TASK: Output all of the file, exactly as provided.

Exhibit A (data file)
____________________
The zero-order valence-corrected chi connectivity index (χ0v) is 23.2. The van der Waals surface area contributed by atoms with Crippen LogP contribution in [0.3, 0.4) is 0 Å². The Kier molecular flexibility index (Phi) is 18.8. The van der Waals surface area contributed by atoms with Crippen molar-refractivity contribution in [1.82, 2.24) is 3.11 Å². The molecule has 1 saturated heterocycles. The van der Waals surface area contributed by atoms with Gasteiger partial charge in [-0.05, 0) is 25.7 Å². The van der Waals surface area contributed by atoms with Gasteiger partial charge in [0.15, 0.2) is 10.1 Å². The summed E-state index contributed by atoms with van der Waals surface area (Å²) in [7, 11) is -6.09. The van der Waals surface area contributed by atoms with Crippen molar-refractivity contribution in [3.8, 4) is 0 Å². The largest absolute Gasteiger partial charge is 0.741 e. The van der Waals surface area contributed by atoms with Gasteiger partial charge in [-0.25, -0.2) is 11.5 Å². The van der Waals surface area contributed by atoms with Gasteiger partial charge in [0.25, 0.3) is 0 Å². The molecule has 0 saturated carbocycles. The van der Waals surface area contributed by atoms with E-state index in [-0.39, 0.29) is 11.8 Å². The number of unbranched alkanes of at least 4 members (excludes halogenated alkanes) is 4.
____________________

The zero-order valence-corrected chi connectivity index (χ0v) is 23.2. The van der Waals surface area contributed by atoms with Crippen LogP contribution in [0.3, 0.4) is 0 Å². The Kier molecular flexibility index (Phi) is 18.8. The van der Waals surface area contributed by atoms with Crippen molar-refractivity contribution in [1.82, 2.24) is 3.11 Å². The molecule has 1 saturated heterocycles. The van der Waals surface area contributed by atoms with Gasteiger partial charge in [-0.05, 0) is 25.7 Å². The van der Waals surface area contributed by atoms with Gasteiger partial charge in [0.15, 0.2) is 10.1 Å². The summed E-state index contributed by atoms with van der Waals surface area (Å²) in [7, 11) is -6.09. The van der Waals surface area contributed by atoms with Crippen molar-refractivity contribution in [3.8, 4) is 0 Å². The largest absolute Gasteiger partial charge is 0.741 e. The van der Waals surface area contributed by atoms with Gasteiger partial charge in [-0.25, -0.2) is 11.5 Å². The van der Waals surface area contributed by atoms with Gasteiger partial charge in [0.25, 0.3) is 0 Å². The molecule has 0 saturated carbocycles. The van der Waals surface area contributed by atoms with E-state index in [-0.39, 0.29) is 11.8 Å². The number of unbranched alkanes of at least 4 members (excludes halogenated alkanes) is 4.